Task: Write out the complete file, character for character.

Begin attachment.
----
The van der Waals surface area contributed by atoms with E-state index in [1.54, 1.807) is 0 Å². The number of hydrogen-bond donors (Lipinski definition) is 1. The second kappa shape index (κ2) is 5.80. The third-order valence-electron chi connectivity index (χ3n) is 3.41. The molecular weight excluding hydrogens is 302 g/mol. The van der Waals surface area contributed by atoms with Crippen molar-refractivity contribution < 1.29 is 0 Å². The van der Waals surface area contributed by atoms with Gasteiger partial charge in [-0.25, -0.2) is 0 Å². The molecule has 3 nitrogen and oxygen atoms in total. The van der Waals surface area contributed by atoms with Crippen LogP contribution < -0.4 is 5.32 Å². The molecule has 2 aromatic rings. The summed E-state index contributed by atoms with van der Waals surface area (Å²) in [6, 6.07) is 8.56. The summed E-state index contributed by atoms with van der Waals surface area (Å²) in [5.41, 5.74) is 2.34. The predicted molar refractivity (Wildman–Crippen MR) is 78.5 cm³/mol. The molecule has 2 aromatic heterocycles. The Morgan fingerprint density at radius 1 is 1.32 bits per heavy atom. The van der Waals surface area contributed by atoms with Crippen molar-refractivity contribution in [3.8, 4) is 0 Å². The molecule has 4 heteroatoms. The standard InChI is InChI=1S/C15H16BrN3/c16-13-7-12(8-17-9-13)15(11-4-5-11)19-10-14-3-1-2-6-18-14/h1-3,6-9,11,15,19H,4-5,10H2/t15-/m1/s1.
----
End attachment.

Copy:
The van der Waals surface area contributed by atoms with E-state index in [1.54, 1.807) is 0 Å². The number of hydrogen-bond donors (Lipinski definition) is 1. The second kappa shape index (κ2) is 5.80. The third-order valence-electron chi connectivity index (χ3n) is 3.41. The molecular weight excluding hydrogens is 302 g/mol. The van der Waals surface area contributed by atoms with Crippen molar-refractivity contribution < 1.29 is 0 Å². The van der Waals surface area contributed by atoms with Gasteiger partial charge in [-0.25, -0.2) is 0 Å². The molecule has 3 nitrogen and oxygen atoms in total. The van der Waals surface area contributed by atoms with Crippen LogP contribution < -0.4 is 5.32 Å². The molecule has 2 aromatic rings. The summed E-state index contributed by atoms with van der Waals surface area (Å²) in [6, 6.07) is 8.56. The summed E-state index contributed by atoms with van der Waals surface area (Å²) in [5.41, 5.74) is 2.34. The predicted molar refractivity (Wildman–Crippen MR) is 78.5 cm³/mol. The molecule has 2 aromatic heterocycles. The Morgan fingerprint density at radius 1 is 1.32 bits per heavy atom. The van der Waals surface area contributed by atoms with Crippen molar-refractivity contribution in [3.8, 4) is 0 Å². The molecule has 4 heteroatoms. The standard InChI is InChI=1S/C15H16BrN3/c16-13-7-12(8-17-9-13)15(11-4-5-11)19-10-14-3-1-2-6-18-14/h1-3,6-9,11,15,19H,4-5,10H2/t15-/m1/s1.